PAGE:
How Long Do Deportation Proceedings Take?
If you or a loved one are under investigation or facing deportation, there are a few steps that will occur before the process is finalized. You will have the chance to challenge your removal in court. Read on to learn about the deportation process. If you have concerns about your citizenship status or if you are facing deportation, call a passionate New York immigration lawyer for immediate, thorough advice and assistance.
The Deportation Process
Deportation proceedings (also called removal proceedings) officially begin when the respondent receives a Notice to Appear (NTA) from immigration authorities. The NTA will lay out the reasons for removal. Prior to receiving an NTA, the respondent may have already been contacted or interviewed by police, federal agents, or Immigration and Customs Enforcement (ICE). They are looking for cause to begin deportation proceedings.
After the respondent receives an NTA, there will be a series of hearings and court appearances. The NTA may set the first hearing date, or the respondent may get a separate hearing notice. The respondent’s first appearance may be a bond hearing or a master calendar hearing. For aliens in ICE custody, detained hearings generally take place within 10 to 20 days. For aliens not in custody, it could take months to receive a hearing date after you receive the NTA. If the respondent challenges the deportation, the court will schedule a second removal hearing, also called an individual hearing or a merits hearing. The respondent may request additional time to find an attorney. Here in New York, deportation proceedings vary in length, with some cases taking months to several years, depending on the judge the case is assigned to. Some judges in New York are backlogged three years in scheduling merits hearings.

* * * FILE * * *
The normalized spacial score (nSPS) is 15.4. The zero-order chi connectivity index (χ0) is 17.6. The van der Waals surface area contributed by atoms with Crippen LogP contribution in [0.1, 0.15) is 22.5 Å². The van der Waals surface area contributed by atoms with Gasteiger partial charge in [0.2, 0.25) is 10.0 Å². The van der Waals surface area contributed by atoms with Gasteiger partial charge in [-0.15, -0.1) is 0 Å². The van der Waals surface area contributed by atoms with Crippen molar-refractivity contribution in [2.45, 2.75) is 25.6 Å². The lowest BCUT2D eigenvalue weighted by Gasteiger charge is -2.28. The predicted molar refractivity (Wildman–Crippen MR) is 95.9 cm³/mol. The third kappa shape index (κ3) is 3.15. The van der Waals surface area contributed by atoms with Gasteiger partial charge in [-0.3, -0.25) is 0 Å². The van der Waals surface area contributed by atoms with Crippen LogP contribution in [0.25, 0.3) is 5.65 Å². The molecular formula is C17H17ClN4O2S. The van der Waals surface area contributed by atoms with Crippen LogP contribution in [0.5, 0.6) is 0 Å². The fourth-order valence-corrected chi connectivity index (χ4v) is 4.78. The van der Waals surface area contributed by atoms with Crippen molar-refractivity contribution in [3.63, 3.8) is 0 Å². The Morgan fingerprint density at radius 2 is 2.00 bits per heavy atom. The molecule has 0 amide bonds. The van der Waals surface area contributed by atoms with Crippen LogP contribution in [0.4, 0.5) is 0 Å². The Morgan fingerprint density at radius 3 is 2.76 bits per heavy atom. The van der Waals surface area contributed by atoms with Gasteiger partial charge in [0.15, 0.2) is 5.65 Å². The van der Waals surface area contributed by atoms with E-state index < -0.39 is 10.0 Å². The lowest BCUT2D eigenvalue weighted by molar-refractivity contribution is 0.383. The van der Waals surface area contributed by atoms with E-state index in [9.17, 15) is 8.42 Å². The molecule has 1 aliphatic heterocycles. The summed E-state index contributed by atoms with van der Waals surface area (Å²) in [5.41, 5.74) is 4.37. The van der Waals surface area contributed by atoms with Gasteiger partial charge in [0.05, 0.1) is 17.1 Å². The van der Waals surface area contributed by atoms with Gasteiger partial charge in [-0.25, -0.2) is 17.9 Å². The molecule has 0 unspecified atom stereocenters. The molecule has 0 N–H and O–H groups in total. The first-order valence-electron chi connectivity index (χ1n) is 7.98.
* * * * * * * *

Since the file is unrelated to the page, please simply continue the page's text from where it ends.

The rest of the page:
The complexity of the issues will determine how long the merits process will take. A simple case can be resolved in just a few hours in one appearance, while a complicated immigration case can take up to several months to complete. The court will ultimately make a decision and will either issue their decision in open court or will take some time to issue a written opinion with their findings.
After the decision is made, either the respondent or ICE can challenge the decision. The challenge can take the form of a motion to the immigration court or via an appeal to the Board of Immigration Appeals. The appeals process can take another several months to complete. A knowledgeable New York immigration attorney can help you prepare the strongest defense to removal.
If you are facing citizenship issues including deportation or removal, or if you are seeking citizenship or permanent residence status for yourself or a loved one, contact the zealous and talented Queens immigration lawyers at Gladstein & Messinger at 718-793-7800 or toll-free at 800-339-0535.